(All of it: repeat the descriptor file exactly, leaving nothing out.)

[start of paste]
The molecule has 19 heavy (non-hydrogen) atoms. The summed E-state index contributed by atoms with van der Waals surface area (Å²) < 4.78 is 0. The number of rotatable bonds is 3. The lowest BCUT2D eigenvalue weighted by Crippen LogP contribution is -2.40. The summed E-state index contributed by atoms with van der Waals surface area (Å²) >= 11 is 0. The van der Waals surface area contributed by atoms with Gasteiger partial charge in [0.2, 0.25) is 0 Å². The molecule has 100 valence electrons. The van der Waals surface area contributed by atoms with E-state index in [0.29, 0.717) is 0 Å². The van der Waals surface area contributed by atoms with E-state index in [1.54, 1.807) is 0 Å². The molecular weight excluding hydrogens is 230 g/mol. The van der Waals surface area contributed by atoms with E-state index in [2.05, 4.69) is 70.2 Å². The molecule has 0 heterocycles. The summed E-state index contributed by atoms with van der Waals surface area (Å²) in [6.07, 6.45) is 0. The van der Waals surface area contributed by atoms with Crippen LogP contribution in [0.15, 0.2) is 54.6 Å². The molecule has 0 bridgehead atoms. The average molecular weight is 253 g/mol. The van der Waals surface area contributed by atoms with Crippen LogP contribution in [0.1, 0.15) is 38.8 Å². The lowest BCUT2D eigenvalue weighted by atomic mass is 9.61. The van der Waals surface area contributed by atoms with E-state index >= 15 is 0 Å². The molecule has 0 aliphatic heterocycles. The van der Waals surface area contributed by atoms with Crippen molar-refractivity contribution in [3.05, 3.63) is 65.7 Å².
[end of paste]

The molecule has 19 heavy (non-hydrogen) atoms. The summed E-state index contributed by atoms with van der Waals surface area (Å²) < 4.78 is 0. The number of rotatable bonds is 3. The lowest BCUT2D eigenvalue weighted by Crippen LogP contribution is -2.40. The summed E-state index contributed by atoms with van der Waals surface area (Å²) >= 11 is 0. The van der Waals surface area contributed by atoms with Gasteiger partial charge in [0.2, 0.25) is 0 Å². The molecule has 100 valence electrons. The van der Waals surface area contributed by atoms with E-state index in [0.29, 0.717) is 0 Å². The van der Waals surface area contributed by atoms with E-state index in [1.54, 1.807) is 0 Å². The molecular weight excluding hydrogens is 230 g/mol. The van der Waals surface area contributed by atoms with E-state index in [2.05, 4.69) is 70.2 Å². The molecule has 0 heterocycles. The summed E-state index contributed by atoms with van der Waals surface area (Å²) in [6.07, 6.45) is 0. The van der Waals surface area contributed by atoms with Crippen LogP contribution in [0.15, 0.2) is 54.6 Å². The molecule has 0 bridgehead atoms. The average molecular weight is 253 g/mol. The van der Waals surface area contributed by atoms with Crippen LogP contribution in [0.1, 0.15) is 38.8 Å². The lowest BCUT2D eigenvalue weighted by atomic mass is 9.61. The van der Waals surface area contributed by atoms with E-state index >= 15 is 0 Å². The molecule has 0 aliphatic heterocycles. The van der Waals surface area contributed by atoms with Crippen molar-refractivity contribution in [3.05, 3.63) is 65.7 Å².